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Systemic Hypotension Following Intravenous Administration of Nonionic Contrast Medium During Computed Tomography: Iopromide Versus Iodixanol

Widmann, Gerlig, MD*; Bale, Reto, MD*; Ulmer, Hanno, PhD; Putzer, Daniel, MD*; Schullian, Peter, MD*; Wiedermann, Franz-Josef, MD; Lederer, Wolfgang, MD

doi: 10.1213/ANE.0000000000002346
Hemostasis: Original Clinical Research Report

BACKGROUND: In light of the increasing number of radiologic interventions performed under general anesthesia, the effects of contrast media (CM) on circulation and organ perfusion are of paramount importance. The objectives of this study were to systematically quantify effects on blood pressure, heart rate, and kidney function following intravenous administration of nonionic CM with normal and low osmolality.

METHODS: In this controlled, double-blinded phase IV clinical trial, 40 consecutive patients were randomly assigned to receive repeated measures of either low-osmolar iopromide or iso-osmolar iodixanol. Normal saline solution (NSS) served as control. Blood pressure and heart rate were measured continuously from 1 minute before until 3 minutes after administration of CM and NSS. Urine output was recorded hourly.

RESULTS: Administration of iopromide resulted in systemic hypotension lasting up to 300 seconds (105 ± 61 seconds) with the lowest mean arterial pressure of 39 mm Hg (56.7 ± 12.2 mm Hg). Iopromide caused a systolic/diastolic decrease of 31/26 mm Hg (P < .001), significant increase in heart rate (P = .042), and significant diuresis with a 2-fold higher per-hour urine output (P = .010). Administration of iodixanol and NSS had no significant influence on blood pressure (P > .640).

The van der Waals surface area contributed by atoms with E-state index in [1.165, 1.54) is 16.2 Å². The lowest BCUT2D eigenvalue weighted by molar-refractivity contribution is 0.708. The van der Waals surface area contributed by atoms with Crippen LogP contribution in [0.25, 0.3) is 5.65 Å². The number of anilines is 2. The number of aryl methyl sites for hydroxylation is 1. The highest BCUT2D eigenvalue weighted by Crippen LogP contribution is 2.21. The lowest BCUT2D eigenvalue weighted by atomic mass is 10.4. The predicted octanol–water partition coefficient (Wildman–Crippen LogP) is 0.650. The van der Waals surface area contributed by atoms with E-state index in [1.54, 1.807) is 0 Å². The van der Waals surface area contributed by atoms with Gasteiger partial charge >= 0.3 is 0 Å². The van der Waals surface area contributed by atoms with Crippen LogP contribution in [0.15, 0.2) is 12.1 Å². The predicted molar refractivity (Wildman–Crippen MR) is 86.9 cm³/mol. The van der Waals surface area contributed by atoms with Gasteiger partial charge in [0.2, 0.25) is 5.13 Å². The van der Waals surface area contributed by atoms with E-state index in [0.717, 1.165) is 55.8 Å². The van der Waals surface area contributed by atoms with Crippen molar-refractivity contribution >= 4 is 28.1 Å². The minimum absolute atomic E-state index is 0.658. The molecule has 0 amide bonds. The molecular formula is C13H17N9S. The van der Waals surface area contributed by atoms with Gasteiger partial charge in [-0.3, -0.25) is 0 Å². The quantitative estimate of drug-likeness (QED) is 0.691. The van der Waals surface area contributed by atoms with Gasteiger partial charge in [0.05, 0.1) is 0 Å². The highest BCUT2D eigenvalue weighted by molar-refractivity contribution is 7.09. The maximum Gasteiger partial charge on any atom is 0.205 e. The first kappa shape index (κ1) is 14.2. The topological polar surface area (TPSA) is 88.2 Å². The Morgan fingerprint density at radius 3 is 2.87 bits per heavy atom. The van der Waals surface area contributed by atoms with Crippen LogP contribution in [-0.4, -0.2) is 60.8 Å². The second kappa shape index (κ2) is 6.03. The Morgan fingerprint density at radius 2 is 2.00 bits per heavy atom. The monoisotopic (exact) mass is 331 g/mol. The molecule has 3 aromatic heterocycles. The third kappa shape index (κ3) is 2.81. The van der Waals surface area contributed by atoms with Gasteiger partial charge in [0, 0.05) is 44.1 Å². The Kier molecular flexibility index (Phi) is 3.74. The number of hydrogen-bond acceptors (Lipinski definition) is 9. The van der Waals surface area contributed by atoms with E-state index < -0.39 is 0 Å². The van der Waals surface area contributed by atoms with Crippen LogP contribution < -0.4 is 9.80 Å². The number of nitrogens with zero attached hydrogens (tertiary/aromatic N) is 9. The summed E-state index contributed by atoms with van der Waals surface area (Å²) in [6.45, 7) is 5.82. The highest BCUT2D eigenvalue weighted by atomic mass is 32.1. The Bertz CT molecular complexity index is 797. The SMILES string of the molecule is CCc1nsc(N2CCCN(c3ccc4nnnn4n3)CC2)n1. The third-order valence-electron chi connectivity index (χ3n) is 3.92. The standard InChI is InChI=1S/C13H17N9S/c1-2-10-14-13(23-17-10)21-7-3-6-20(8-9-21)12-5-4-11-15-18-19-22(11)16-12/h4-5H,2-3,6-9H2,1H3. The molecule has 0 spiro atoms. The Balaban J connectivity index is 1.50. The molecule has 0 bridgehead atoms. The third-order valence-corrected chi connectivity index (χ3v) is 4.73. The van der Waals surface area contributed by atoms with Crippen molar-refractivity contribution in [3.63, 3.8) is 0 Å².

CONCLUSIONS: Administration of low-osmolar iopromide was followed by a significant transient decrease in blood pressure and a rise in heart rate. Anesthetists and radiologists should be aware of these effects in patients in whom short episodes of disturbed tissue microcirculation may pose a clinical risk.

From the Departments of *Radiology

Medical Statistics, Informatics and Health Economy

Anesthesiology and Critical Care Medicine, Medical University of Innsbruck, Innsbruck, Austria.

Published ahead of print August 10, 2017.

Accepted for publication June 8, 2017.

Funding: GE Healthcare sponsored the investigational medicinal product iodixanol. GE Healthcare had no role in study design, data collection, data analysis, data interpretation, or the writing of the report. The corresponding author had full access to all the data in the study and had final responsibility for the decision to submit for publication.

The authors declare no conflicts of interest.

Reprints will not be available from the authors.

Address correspondence to Gerlig Widmann, MD, Department of Radiology, Medical University of Innsbruck, Anichstraße 35, 6020 Innsbruck, Austria. Address e-mail to gerlig.widmann@i-med.ac.at.

© 2018 International Anesthesia Research Society
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